- Generally trying to get people to pay attention to you
- Employing the perfect comedic timing
- Being adorable or cutesy
- Stirring up a crowd to make a mob
- Trying to look more bumbling/adept/aggressive/out-of-character than you really are in order to deceive others
- Adding pizzazz and flair to whatever you do
- Sticking to your principles and performing your duties in the face of unexpected encounters
By simply being the person one wishes to be perceived as, a character’s charisma may be utilized subtly and effectively.
Quickly think of a handful of people who occupy space in your head because of how much you dislike them and their actions. Hatred, disdain, and disgust can be powerful tools in influencing people. By being a villainous or disregarded figure, you can manipulate people either by reverse psychology or deception:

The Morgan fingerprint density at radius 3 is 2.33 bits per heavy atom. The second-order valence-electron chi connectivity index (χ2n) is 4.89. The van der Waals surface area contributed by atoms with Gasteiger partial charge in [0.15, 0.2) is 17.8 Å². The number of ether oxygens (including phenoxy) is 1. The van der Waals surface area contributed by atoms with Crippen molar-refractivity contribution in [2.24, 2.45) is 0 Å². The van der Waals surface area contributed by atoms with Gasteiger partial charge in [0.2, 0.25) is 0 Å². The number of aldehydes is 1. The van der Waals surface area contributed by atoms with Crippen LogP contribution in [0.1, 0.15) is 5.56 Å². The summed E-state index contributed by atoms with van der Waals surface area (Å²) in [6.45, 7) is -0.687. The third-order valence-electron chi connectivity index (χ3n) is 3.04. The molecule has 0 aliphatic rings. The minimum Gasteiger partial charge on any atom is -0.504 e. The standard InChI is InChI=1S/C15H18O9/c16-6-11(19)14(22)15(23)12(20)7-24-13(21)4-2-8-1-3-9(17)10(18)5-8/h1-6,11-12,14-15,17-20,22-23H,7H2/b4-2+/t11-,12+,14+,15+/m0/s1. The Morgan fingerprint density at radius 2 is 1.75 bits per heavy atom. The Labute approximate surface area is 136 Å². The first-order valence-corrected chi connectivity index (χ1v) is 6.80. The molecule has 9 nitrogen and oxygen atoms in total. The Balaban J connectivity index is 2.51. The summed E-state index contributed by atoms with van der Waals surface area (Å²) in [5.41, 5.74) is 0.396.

- Exploit others into opposing ideas they think you support
- Unify people in protest by being the bad guy they can collectively hate
- Goad people into attacking you when it’s expedient for you
- Be the fall-guy so someone else doesn’t take the heat
- Make people assume you’re a fool when you’re really engaged in a mastermind scheme
- Give people a false sense of security by thinking they have you figured out
- Discover who can’t be trusted by seeing who tries to take advantage of you
- Call people who threaten you on their bluffs by brazenly daring them to act against you and enforce their word
- Gain power by being the person who plays hardball, forcing others to compromise
- Claim to be a part of an organization and become a bad figure so that people begin to oppose the organization
- Manipulate people into hating the person you are disguised as
- Convince someone to leave you alone by being rude
- Become a scapegoat to mask the truth
Mass Influence: Building a Tribe